I expect to see greater use of encryption and digital signing of email and documents. The GNU Privacy guard is a wonderful tool for this and is compatible with PGP. GPG or PGP is supported in most Linux mail user agents. Whether one is sending or storing a love letter or a trade secret, encryption keeps it secret. Even if someone breaks into someone’s system or steals its disk, without the keys, encrypted information remains secret for all time. Hopefully, encrypted file systems will become popular on laptop computers since these are stolen so frequently.
We may see a major Cyberterrorism event in 2003, causing major loss of Internet connectivity. Even those in countries not directly involved may suffer from backbones in the United States and elsewhere being “taken out”, causing their systems or their customers’ systems being “knocked off the web”. With an anticipated 23 million homes in the U.S. alone expected to have broadband in 2003, the potential for massive Distributed Denial of Service (DDoS) attacks is huge. With so many of these being unprotected Windows systems, this DDoS will be easy to do.
Sadly, the U.S. Government’s draft Cybersecurity proposal can most kindly be described as naive and ineffective. Its reliance on voluntary good practices, if it was the basis for criminal law, would be called anarchism. An excellent opportunity to make organizations and individuals and ISPs responsible for their problems was lost. Sheesh. The penalties for not stopping one’s dog from barking are more severe in most jurisdictions.
The growth of wireless networks will continue. With current wireless technology lacking decent security, many networks will be compromised. While many organizations do have a firewall, they fail to harden systems behind them. Thus, a single weak point such as a wireless component will allow many systems to be compromised. I advised the use of firewalls between different parts of large companies to limit the spread of a compromise in the first edition of “Real World Linux Security” back in 2000. Unfortunately, many organizations fail to do this.
I predict a major Linux virus in 2003, perhaps through Netscape via email or through Instant Messaging. A vulnerability in Java or the RealAudio or RealVideo player could be a vector for the spread of a virus. If Microsoft starts offering products for Linux in 2003, as far as security is concerned, good luck.
A blended attack is a distinct possibility. This might be a large truck bomb taking out a large building at the same time an Internet attack takes out “911” emergency switchboards and the city’s traffic light system. This would prevent rescue workers from helping the victims and increase the terror.
The current copyright and licensing battles will get much nastier as the greed of Hollywood and Microsoft leads to even more onerous restrictions on users. The U.S. FBI recently allowing Microsoft goons to come along on a “raid” is a most scary trend. At least the California Supreme Court had the sense to rule that California law does not apply to someone in another state. The dismissal of DMCA prosecution of Adobe’s complaint against Elcomsoft is a bit of light.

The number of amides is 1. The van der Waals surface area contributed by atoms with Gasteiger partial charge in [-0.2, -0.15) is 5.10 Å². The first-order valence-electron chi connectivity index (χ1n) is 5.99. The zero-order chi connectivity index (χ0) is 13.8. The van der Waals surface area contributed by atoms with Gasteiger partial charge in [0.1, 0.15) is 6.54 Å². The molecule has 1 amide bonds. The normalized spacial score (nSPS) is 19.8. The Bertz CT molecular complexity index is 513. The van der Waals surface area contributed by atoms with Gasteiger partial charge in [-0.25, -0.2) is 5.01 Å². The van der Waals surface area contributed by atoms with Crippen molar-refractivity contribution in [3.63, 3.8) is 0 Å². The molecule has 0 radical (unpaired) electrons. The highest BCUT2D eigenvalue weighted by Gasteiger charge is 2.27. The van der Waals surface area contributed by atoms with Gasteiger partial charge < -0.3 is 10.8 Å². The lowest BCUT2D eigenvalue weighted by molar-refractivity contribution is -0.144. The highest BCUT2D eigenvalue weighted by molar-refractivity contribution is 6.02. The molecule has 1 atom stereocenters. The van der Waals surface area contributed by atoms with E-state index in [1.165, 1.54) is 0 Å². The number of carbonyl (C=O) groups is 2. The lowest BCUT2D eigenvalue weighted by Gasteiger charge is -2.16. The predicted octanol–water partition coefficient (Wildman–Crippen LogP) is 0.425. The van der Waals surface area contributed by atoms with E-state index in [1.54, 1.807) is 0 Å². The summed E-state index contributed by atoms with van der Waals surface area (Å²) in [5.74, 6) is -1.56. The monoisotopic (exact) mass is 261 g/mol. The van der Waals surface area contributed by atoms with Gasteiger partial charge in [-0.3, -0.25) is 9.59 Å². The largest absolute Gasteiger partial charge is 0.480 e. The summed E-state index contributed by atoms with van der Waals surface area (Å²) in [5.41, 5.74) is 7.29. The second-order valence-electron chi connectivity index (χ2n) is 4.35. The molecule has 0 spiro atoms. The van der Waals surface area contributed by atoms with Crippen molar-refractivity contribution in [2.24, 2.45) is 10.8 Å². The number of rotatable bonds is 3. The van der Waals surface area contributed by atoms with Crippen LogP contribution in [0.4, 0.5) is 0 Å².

Despite Adobe claiming that the decryption code will allow massive violations of their copyright, not a single case of this was found. What makes this case especially absurd yet scary is that Adobe did not really encrypt its eBook data. It used a scheme similar to “ROT1”. This is where each letter “A” is replaced with “B”, “B” replaced with “C”, and “Z” replaced with “A”. This is such a weak algorithm that their claim that they used encryption and thus DMCA applied is debatable. I suspect that had the jury not laughed the case out of court, an appeals judge would have dismissed it.
I predict a serious U.S. Constitutional test of DMCA, with a reasonable chance of it being thrown out as unconstitutional. U.S. copyright law gives the purchaser of copyrighted material the right to use it as much as he wants so long as he does not make copies of it. In other words, you can play your CD or read your book as much as you want or sell your copy to whomever will buy it for whatever price you can get.
DMCA allows a vendor to take these rights away from someone who has purchased something. It even allows the creator to restrict when and where or how many times something may be heard or viewed. Hopefully, these constitutionally granted rights will be restored. Hollywood’s lobbyists attempting to further stretch the concept of a “reasonable period of time” for copyright protection may cause a Supreme Court rollback of the duration of copyright protection. There are similar battles around the world, though I must admit to not being familiar with them.
The current interest of everyone and his brother in forensics and honeypots will die down. For other than those doing serious research in computer security, I find its only value is demonstrating to management that insecure systems will be breached.
Bob Toxen is author of the new book “Real World Linux Security: Intrusion Prevention, Detection, and Recovery, 2/e“, the first edition (available in English, Chinese, and Japanese), one of the 162 official developers of Berkeley Unix, and one of the four programmers who first ported Unix to the Silicon Graphics workstation. The book’s web site is www.realworldlinuxsecurity.com. An interview with Bob is available here.
Bob has his own consulting company specializing in inexpensive Linux solutions for network security, helping clients around the world. These solutions include Firewalls, VPNs, virus and spam filters, backup software, security audits, and security consulting.